FGF19, a specific ligand of FGFR4, is also implicated in various biological and pathological processes . The binding of FGF19 and FGFR4 is indispensable for the sorafenib resistance . Aberrant activation of the FGF19-FGFR4 axis also enhances metastatic properties in multiple cancers, such as ovarian cancer and HCC . In CRC, the FGF19-FGFR4 axis promotes tumor growth through beta-catenin signaling, and the employment of anti-FGF19 antibody (1A6) effectively abolishes this effect . However, whether FGF19/FGFR4 is involved in CRC metastasis is largely unknown. Our study identified FGF19 as the upstream regulator of ELF4 and demonstrated that silencing ELF4 inhibited CRC cells' migration and invasion induced by FGF19. We also found that FGF19 was elevated in CRC specimens and reflected poor outcomes in CRC patients. Mechanistically, the FGF19-FGFR4 axis regulated the expression of ELF4 through the ERK1/2-SP1 pathway, which may account for the high expression of ELF4 in CRC. Upregulated ELF4 directly bound to the promoter of FGFR4 and transcriptionally upregulated its expression. Accumulated FGFR4 in the cell membrane caused CRC cells to be more sensitive to FGF19 stimulation, which formed a positive feedback circuit and facilitated CRC cell metastasis. Such a positive feedback loop might be vital in the progression of CRC and could serve as novel targets for developing CRC therapeutic strategies.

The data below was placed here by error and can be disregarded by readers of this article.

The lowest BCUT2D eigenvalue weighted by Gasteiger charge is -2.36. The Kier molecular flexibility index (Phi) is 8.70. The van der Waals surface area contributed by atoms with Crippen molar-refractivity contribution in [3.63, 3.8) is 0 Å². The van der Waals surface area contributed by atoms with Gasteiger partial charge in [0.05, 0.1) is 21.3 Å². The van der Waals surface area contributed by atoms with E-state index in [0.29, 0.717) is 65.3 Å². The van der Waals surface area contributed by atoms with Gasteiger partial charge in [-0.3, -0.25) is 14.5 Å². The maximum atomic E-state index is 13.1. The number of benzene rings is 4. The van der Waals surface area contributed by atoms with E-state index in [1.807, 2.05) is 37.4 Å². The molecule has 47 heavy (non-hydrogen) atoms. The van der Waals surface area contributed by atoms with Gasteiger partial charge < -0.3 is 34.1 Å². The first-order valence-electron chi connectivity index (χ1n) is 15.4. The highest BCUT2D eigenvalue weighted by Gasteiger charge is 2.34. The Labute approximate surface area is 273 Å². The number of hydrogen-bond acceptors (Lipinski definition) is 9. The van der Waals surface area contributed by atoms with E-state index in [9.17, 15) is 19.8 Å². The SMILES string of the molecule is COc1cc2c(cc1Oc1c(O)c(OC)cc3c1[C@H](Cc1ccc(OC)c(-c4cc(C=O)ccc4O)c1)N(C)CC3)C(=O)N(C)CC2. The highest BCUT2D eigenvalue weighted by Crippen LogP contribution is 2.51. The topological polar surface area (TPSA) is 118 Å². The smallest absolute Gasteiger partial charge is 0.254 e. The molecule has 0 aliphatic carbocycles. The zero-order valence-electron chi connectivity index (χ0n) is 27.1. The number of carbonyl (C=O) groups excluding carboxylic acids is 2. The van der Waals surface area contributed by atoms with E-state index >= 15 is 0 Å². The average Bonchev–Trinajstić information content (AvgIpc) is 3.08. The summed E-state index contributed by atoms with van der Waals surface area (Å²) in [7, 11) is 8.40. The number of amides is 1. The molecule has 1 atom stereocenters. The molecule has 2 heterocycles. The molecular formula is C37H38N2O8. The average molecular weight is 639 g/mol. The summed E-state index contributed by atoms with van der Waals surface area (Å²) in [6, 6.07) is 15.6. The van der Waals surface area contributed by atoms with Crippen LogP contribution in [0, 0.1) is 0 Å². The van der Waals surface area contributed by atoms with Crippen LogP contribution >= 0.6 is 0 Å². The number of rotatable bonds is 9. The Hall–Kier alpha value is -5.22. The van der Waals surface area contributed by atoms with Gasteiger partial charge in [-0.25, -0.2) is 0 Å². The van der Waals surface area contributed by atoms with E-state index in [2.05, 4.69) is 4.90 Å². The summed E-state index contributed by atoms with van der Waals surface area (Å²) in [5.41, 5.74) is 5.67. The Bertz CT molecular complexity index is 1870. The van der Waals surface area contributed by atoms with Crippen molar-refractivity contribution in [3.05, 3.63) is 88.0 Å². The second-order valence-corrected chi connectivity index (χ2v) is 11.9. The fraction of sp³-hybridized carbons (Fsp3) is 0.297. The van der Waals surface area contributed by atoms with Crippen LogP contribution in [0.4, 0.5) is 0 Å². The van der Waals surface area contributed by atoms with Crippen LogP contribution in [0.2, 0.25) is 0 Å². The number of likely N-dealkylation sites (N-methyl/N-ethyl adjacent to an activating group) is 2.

ELF4 has long been in the spotlight as an attractive therapeutic target. Downregulation of ELF4 in pancreatic cancer may enhance the efficacy of oncolytic adenovirus treatment . Silencing ELF4 in macrophages can improve response to PD1 blockade therapy in lung adenocarcinoma . Considering the importance of the FGF19/ELF4/FGFR4 positive feedback circuit in CRC metastasis, we attempted to develop a novel therapeutic strategy to break this loop and achieve satisfactory clinical results. Because there were no available ELF4 inhibitors, we concentrated on the FGFR4 and SRC inhibitors. BLU-554, a highly specific inhibitor of FGFR4, shows potent antitumor effects both in vitro and in vivo . Our study indicated that FGFR4 was a transcriptional target of ELF4, so using BLU-554 may be feasible for treating CRC. KX2-391, also known as Tirbanibulin, is a novel selective SRC inhibitor and has been approved for treating actinic keratosis and psoriasis . Numerous studies demonstrated that KX2-391 exhibits robust antitumor effects in multiple cancers, including CRC . Besides, through analyzing the dose-response file from the public database, Doris et al. discovered that multiple human cancer cells with high ELF4 expression only showed response to dasatinib, WH-4-023, and ponatinib (all targeting SRC), while being resistant to the majority of anti-cancer agents . Combined with the discovery that ELF4 was highly expressed in CRC, these findings highlight the potential for treating ELF4-overexpressing CRC with KX2-391. Unfortunately, the results of phase I/II clinical trials indicated that KX2-391 treatment provided no or limited benefit to patients with solid tumors . Similar results were found in another SRC inhibitor, dasatinib . On the one hand, this unsatisfactory effect of SRC inhibitors may be due to the lack of patient stratification based on ELF4 expression in the treatment cohorts. On the other hand, a previous study revealed the crosstalk between FGFR4 and SRC, which indicated that FGFR4, SRC and STAT3 could collectively form an endosomal complex to modulate the expression and activity of each other in HCC . The above finding implied that the reciprocal relationship between FGFR4 and SRC in human cancer may be responsible for the limited clinical benefits obtained from the FGFR4 or SRC inhibitor monotherapy. Besides, the reciprocal relationship of FGF19/FGFR4 and other genes was also found in multiple cancers. Our team previously elaborated the SRY-related high-mobility group box 18 (SOX18) gene acts as the downstream executor of FGF19/FGFR4 and SOX18 in turn upregulates the expression of FGFR4, which formed FGF19-SOX18-FGFR4 positive circuit to facilitate the metastasis of hepatocellular carcinoma . In Helicobacter pylori-mediated gastric cancer, the FGF19/FGFR4 axis increased the level of STAT3, while elevated STAT3 could promote the transcription of FGFR4 and form the FGF19-STAT3-FGFR4 positive feedforward loop . In lung cancer, GLI Family Zinc Finger 2 (GLI2) acts as the downstream gene of FGF19/FGFR4, and GLI2 can directly transcriptionally upregulate FGF19 expression, forming the FGF19-GLI2-FGF19 feedback loop to promote metastasis . Based on these facts, we speculated that the efficacy of simultaneously inhibiting FGFR4 and SRC may be superior to targeting FGFR4 or SRC alone. Our study indicated that combined usage of BLU-554 and KX2-391 significantly inhibited ELF4-mediated CRC metastasis in vitro and in vivo compared with vehicle or monotherapy treatment, highlighting the potential for BLU-554 and KX2-391 combination therapy in the treatment of mCRC. These results provided a rationale for the combination of BLU-554 and KX2-391 in treating ELF4-mediated CRC metastasis.